John Nolen: Neighborhood Maker

Created by Levine Museum of the New South in partnership with architect and author Tom Low, John Nolan: Neighborhood Maker showcases the Charlotte work and national impact of one of America’s foremost landscape planners.

100 years ago in Charlotte, NC, John Nolen began a career that would make him a world-renowned pioneer of urban design. In May 1905 Nolen’s professors at Harvard gave him permission to skip final exams and travel to south to create his first project, Independence Park near uptown Charlotte. Soon after, he planned a greenway park along Little Sugar Creek – an idea being revived today. Nolen returned again in 1911 to create the gracious neighborhood of Myers Park. He took a tree-less cotton farm, designed curving avenues, laid out parks, and moved in hundreds of trees to make Myers Park one of the South’s most important garden suburbs. Nolen’s detailed landscape drawings for Myers Park, discovered in the archives of Cornell University, are the exhibit’s highlight. Photos trace his nationwide career and explore his recent rediscovery by a whole new generation of designers.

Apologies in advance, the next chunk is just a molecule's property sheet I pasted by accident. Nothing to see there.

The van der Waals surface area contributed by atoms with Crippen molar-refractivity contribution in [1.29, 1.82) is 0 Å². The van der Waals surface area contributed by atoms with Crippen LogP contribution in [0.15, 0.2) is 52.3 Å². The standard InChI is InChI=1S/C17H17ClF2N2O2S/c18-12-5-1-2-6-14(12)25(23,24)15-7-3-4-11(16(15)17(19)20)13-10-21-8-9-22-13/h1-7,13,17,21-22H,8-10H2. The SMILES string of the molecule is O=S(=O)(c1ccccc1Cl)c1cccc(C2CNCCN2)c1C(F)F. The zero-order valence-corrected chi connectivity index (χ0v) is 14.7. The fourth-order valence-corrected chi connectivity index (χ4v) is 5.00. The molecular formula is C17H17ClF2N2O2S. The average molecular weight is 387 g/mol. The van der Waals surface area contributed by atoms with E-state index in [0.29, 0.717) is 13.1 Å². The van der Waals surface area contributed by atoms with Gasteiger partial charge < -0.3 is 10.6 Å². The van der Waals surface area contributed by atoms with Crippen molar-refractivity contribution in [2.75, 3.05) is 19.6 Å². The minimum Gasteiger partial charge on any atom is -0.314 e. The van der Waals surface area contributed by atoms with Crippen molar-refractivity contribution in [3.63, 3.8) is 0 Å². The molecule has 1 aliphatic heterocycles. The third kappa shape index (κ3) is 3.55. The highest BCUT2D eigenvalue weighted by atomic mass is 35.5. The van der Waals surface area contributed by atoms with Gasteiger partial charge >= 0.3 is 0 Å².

Based in Massachusetts, John Nolen planned over 400 projects nationwide – neighborhoods, parks, entire cities. Today his ideas are inspiring the “New Urbanism” movement, including such developments as Baxter, Birkdale and Vermillion in the Charlotte area.

Exhibit Size:

20 running feet.

Consists of two “trade-show pop-up” units, each gently curved, about 10 feet long and 8 feet high. Can be set up in any configuration, as long as there is room for visitors to walk along both sides of each unit.


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